The little stone house came complete with window boxes, with ravens perched on the front...And dead flowers left laying in the courtyard.
Know where we are yet? No?
Here's a hint:
"All that we see or seem..... Is but a dream within a dream."
Still no? It's the oldest house in Richmond, probably built in 1737 (read the sign)...more importantly eventually bequeathed to the Edgar Allen Poe Foundation and now home to the Poe Museum.
Poe's foster family raised him in Richmond, and he last visited here two weeks before his untimely death at the age of 40 in 1849. Turns out, contrary to popular rumor, Edgar was not a drunkard - he actually had difficulty consuming much more than a half glass of wine, and that usually sent him to his bed with massive headaches. The exact circumstances of his death in Baltimore are still a mystery - he fell to his knees on a public sidewalk (in front of a tavern),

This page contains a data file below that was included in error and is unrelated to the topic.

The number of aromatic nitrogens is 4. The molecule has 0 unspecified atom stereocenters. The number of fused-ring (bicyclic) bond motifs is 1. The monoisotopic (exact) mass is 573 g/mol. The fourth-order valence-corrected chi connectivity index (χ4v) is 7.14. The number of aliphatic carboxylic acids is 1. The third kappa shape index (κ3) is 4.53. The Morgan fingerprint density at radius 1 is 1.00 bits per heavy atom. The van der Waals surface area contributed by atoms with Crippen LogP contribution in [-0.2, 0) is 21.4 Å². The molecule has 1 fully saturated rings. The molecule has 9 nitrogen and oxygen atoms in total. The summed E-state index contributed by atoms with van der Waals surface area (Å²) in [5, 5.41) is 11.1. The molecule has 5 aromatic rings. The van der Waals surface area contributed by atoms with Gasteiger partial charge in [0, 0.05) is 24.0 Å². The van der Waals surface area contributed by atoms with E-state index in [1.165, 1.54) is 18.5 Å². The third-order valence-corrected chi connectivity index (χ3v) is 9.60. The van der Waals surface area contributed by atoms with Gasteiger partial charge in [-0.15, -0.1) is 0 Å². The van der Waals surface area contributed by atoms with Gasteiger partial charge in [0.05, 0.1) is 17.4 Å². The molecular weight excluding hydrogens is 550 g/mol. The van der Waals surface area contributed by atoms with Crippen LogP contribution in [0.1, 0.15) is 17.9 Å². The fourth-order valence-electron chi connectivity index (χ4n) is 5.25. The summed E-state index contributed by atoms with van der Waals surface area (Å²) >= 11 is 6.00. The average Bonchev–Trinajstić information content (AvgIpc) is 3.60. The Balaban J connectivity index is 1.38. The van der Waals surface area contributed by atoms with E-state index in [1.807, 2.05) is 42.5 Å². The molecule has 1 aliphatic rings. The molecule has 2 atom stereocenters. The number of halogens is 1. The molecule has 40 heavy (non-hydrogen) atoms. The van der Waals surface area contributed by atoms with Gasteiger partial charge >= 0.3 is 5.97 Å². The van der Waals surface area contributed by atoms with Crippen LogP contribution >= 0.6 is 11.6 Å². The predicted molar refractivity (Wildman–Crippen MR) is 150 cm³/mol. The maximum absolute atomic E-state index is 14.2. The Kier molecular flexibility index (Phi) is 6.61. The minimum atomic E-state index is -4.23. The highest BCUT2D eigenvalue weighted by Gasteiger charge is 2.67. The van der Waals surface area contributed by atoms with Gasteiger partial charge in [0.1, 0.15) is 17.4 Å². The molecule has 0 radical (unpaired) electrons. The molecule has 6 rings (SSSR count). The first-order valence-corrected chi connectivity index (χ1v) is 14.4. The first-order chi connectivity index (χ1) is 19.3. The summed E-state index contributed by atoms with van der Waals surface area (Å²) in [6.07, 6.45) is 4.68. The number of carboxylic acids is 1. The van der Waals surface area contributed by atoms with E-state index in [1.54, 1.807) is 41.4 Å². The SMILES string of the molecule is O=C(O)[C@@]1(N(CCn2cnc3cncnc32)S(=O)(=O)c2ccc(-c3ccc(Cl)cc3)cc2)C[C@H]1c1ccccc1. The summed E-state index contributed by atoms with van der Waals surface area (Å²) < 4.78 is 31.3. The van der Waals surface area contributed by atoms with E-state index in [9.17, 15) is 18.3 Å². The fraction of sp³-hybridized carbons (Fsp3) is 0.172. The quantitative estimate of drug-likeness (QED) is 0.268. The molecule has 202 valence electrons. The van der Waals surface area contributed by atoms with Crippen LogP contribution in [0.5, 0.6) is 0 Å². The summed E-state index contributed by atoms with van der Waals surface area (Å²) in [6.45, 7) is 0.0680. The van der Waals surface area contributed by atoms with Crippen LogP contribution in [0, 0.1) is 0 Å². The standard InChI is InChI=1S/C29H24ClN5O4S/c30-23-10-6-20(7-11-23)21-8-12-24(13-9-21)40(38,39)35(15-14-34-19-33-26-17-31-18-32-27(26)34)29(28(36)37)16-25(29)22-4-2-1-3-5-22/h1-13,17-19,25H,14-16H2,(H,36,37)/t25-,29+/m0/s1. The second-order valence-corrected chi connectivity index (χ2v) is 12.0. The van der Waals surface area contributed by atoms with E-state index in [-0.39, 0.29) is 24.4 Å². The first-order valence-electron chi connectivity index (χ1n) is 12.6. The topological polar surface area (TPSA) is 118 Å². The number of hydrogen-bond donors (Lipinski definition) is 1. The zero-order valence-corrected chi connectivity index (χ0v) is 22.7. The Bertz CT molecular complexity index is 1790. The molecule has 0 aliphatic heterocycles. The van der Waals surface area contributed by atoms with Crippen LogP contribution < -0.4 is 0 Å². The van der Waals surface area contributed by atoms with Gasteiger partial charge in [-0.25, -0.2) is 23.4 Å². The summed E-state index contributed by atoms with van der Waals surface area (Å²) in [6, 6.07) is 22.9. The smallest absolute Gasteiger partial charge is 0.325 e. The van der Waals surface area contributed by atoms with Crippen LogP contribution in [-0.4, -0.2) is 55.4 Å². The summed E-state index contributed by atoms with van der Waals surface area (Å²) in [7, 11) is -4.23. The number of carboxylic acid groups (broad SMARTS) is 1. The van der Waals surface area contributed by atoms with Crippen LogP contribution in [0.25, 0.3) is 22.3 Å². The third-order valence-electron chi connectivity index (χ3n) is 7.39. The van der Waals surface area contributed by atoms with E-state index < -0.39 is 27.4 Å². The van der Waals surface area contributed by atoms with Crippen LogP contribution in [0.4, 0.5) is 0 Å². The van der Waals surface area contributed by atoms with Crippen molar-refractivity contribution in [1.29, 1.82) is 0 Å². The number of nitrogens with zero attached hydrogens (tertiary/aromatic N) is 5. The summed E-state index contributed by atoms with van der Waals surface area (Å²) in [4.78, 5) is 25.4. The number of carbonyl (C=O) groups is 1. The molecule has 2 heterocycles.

"in great distress, and... in need of immediate assistance". His foster family refused to acknowledge him. His physician assumed custody and provided care. Edgar was never coherant long enough to explain what led to his condition, or why he was wearing clothes that did not belong to him. He died 5 days later.
After his death, an obituary appeared in a New York paper. It's opening line: "Edgar Allan Poe is dead. He died in Baltimore the day before yesterday. This announcement will startle many, but few will be grieved by it." The unauthorized obituary would be followed by an equally unauthorized biography by the same author. The author turned out to be Poe's chief critic, a man with a long-held grudge. Somehow he ended up being Poe's literary executor, and he viciously painted Poe as a depraved madman, addicted to alcohol and drugs, even producing forged letters and diaries. That image turned out to be great for sales of Poe's macabre stories.